**a previous post**I applied a Bayesian ordered-probit model to movie ratings and showed how the results differ from treating the data as if they were metric. The metric model used frequentist

*t*tests (because that's what most applied researchers would do). In this post, I re-analyze that data as if they metric but using a Bayesian model that has the same hierarchical structure as the Bayesian hierarchical ordered-probit model I used before. Here we can compare ordered-probit to metric treatments with all else held constant. Spoiler: Same conclusions, of course. The ordered-probit model fits the data much better than the metric model. Don't treat ordinal data as metric.

Please see the

**previous post**for details about the data and the models. In particular, note that there is hierarchical structure on the standard deviations across movies, but not on the means across movies. In other words, there is no direct shrinkage on the means.

Here is a repeat of the data, from 30 movies, fit by the ordered-probit model:

The pink bars (above) are frequency histograms of the data from each movie; the blue dots (with vertical blue whiskers) are the posterior predictions and 95% HDIs for the ordered-probit model. A very good fit, all in all.

Here is some news. The data fit by the metric model. Here a 1-star rating is considered to be a score of 1.0 on a metric scale, a 2-star rating is considered to be a score of 2.0 on a metric scale, and so on. Each histogram is fit by a normal distribution (as is assumed by t tests, ANOVA, etc.). The result:

The superimposed blue curves (above) are a smattering from the posterior distribution. Not a very good fit to the data distributions.

More news. The means of the ordered-probit model plotted against the means of the metric model, with 95% HDI's:

You can see (above) that the rank ordering of the movies is quite different for the two models!

Case in point (and more news):

You can see (above) that the ordered-probit puts movie 10 well above movie 26, but treating the data as metric yields the opposite conclusion. Which conclusion is more appropriate? Clearly the ordered-probit describes the data much more accurately than treating the data as metric. Watch movie 10 before movie 26.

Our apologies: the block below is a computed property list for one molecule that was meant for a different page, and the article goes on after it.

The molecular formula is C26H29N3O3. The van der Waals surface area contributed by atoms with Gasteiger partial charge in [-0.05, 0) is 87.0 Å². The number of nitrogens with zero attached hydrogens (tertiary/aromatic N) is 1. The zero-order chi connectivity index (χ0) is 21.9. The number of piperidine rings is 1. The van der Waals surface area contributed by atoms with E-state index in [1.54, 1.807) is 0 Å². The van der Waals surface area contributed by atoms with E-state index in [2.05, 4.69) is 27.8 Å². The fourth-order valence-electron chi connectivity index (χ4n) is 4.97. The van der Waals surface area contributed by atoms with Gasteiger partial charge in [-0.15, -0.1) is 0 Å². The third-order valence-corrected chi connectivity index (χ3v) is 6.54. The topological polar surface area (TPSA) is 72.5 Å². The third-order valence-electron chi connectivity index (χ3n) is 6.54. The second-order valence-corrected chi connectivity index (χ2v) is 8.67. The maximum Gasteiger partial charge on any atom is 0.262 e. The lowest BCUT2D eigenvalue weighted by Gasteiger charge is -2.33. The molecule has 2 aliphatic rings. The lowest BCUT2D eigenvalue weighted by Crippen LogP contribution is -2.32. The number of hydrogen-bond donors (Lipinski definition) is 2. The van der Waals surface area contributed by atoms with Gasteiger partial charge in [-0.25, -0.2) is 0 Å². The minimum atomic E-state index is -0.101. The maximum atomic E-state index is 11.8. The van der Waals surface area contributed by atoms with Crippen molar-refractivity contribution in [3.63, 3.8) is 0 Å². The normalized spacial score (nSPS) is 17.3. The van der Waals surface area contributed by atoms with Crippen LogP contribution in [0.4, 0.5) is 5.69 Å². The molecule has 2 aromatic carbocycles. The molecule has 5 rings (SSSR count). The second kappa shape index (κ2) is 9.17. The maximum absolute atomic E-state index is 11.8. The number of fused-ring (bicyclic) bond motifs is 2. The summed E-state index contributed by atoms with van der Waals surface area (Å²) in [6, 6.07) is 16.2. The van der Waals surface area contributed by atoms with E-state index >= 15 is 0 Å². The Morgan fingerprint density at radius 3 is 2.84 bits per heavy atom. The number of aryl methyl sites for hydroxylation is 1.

And don't be a free rider on the rating system. If you use the rating system, give a rating.

I am currently helping a colleague make sense of her data. Both the outcome and covariate of main interest are Likert scales. Presumably the correct way of going about the analysis would be to first retrieve the underlying continuous construct for each variable, for each individual and then proceed with a standard linear regression between those inferred measures?

ReplyDeleteSorry if this is an obvious question but this is the first time I'm working (appropriately!) with this type of data. Really glad I found your preprint before mucking this one up.

When the independent variable is ordinal, you have various options. Here are a few. One option is to treat the levels of the ordinal independent variable as categories of a nominal scale. That is, treat the IV as nominal (analogous to an ANOVA). That way you're predicting the DV for each level of the nominal IV and can do comparisons of levels of the IV, but you do not have any trend line across levels. As another option, you can pretend the levels of the ordinal IV are at estimated values on a continuous scale: Fix the first and last levels, and estimate the interior levels that best accommodate the trend you're assuming. Those two options assume you're doing regression of a DV on an IV. But another option is to treat both variables as DV's in a multivariate model. Then you're doing a sort of factor analysis, with a latent scale describing both ordinal values simultaneously.

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